Poet conveys depth and complexity of language

Brenda Shaughnessy can spend 45 minutes discussing a single word.

Last Thursday in Dodd Living Room, she demonstrated that this careful contemplation – which sometimes borders on obsession – generates poetry that simultaneously compels and evades. Reading from her debut, “Interior With Sudden Joy,” and sharing several newer poems, Shaughnessy brought her words to life. She did little, however, to alleviate their difficulty. In the intimacy of her setting and through the ease of her expression, her poetry became paradoxically both accessible and impossible.

In the interludes between poems, Shaughnessy provided brief descriptions her work.

She opened the poetry reading with “Love Poem Letter,” and then explained that “Interior With Sudden Joy,” published in 1999, is a collection of her thoughts on many things, but mostly love, her attitude toward which she describes as “hurt,” “angry” and “wiseass.” The strength of these emotions lies beneath the surface of “Love Poem Letter,” as well as those poems she read that do not directly address the subject of love. “Life as Selected Solids,” a newer poem that does not appear in “Interior With Sudden Joy,” touches on the broader theme of life itself, but disguised beneath what Shaughnessy explained as an anti-war statement are the same hurt, angry and wiseass sentiments.

Each of Shaughnessy’s poems has its own message, but no matter what it concerns – love, life or war – deriving this message proves difficult.

Stylistically, her poems resemble those by Sylvia Plath; her words and images are rich but complicated, her emotions are powerful but somehow controlled, and though her thoughts are very personal, they are meant to be shared. But Shaughnessy lacks the occasional innocence of Plath, and so her poetry becomes more excessive and very hard – a little bit of it goes a long way. This strategy enables her to engage her audience; once she has their attention, however, the struggle to dissect her poetry begins.

She wrote “Project for a Fainting” in response to a work by Dorothea Tanning. Shaughnessy cites Tanning as her favorite painter: “Interior With Sudden Joy” is named for the painting by Tanning that appears on the book’s cover. If “Project for a Fainting” is meant to pay tribute to her muse, it is unfortunate that Shaughnessy admits that the poem “pisses me off.” Still, in it we find perfect examples of Shaughnessy’s characteristic unwillingness to simplify. Calling rain “Unfemale,” she then explains that it “is / with her painted face still plain and with such pixel you’d never see / it in the pure freckling, the lacquer of her.” She adds to this twisted description of rain a truth: “the world / is lighter with her recklessness.”

Her poetry depends on these rare moments of clarity of language and thought to connect with her audience, to make us want to sacrifice our sanity to delve into more confusing stanzas and attempt an interpretation.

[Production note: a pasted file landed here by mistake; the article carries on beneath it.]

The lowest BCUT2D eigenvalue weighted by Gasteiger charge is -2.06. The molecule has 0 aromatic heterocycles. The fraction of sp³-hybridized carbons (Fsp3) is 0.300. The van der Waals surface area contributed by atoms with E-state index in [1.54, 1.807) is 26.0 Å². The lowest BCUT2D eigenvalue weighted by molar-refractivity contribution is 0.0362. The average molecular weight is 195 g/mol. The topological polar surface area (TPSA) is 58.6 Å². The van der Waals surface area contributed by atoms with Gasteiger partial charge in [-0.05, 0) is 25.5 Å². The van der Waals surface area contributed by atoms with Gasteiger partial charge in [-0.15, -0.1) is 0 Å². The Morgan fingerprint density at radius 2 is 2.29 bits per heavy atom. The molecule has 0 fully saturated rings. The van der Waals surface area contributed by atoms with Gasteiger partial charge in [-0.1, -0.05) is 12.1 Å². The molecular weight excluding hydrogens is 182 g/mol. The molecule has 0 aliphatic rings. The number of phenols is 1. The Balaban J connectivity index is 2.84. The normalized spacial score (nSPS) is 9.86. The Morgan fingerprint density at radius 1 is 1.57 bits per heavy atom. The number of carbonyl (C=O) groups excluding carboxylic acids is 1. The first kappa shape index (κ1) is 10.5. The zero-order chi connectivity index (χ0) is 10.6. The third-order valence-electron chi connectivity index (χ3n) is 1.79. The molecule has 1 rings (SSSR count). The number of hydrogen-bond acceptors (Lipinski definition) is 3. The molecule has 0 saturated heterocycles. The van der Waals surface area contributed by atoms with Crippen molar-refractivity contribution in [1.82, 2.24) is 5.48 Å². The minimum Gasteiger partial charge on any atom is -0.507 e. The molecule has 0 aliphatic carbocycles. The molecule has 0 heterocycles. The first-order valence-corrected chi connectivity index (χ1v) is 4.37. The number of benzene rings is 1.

Shaughnessy also shared “Embarrassment,” an unfinished poem that she believes could accommodate many more verses – such is the nature of her life. Perhaps because it is unfinished, “Embarrassment” provides insight to Shaughnessy’s techniques not available in her finished works. Here, her tendency to include paradoxes emerges: the names we call ourselves, she says, are “swallowing themselves into our nausea.”

This same wit is evidenced in “Spring,” in which she describes “a cat, too delicious herself to be hungry,” and in “Driving in Japanese,” where she concludes “what’s the opposite of opposite is gone.” While she seems to include some of her paradoxes for the purpose of mesmerizing her audience, others are more common and straightforward, lending her poetry unexpected wisdom. In “Embarrassment” she reminds us “we attract what we repel.” Before reading “The Self-Eliminating Process,” Shaughnessy admitted to thinking a lot about the concept of infinity, which is “not a happy thing.”

This forces her poetry to accommodate the real world, as well as what lies beyond. “Life as Selected Solids” alludes to the structure of cells in its imagery, and in “Embarrassment” she decides “things are less embarrassing at the cellular level.”

Following this statement, she pairs the cellular with the celestial, telling an unidentified listener “I’m amazed you see stars,” when “I see a dark tight hole letting stars through.” She adds, “I give that to you,” an impossible act that links herself and her listener to infinity, the very concept that makes her struggle.

Listening to Shaughnessy’s poetry is like looking “Through a thousand panes of glass / not all transparent.”

As she moved through each poem, it was tempting to ask her to stop, wait and repeat the previous stanza. By the time one made sense of her title, she had already finished reading the poem. Still, having the opportunity to listen to Shaughnessy read her poems aloud was unusual, and it gave them accessibility not possible with the printed page.

Even if her poetry’s meaning was lost in the rhythms of her speech, her language was as rich as ever. To hear her poetry spoken makes it all the more fantastic – and for Shaughnessy, that’s what it should be.

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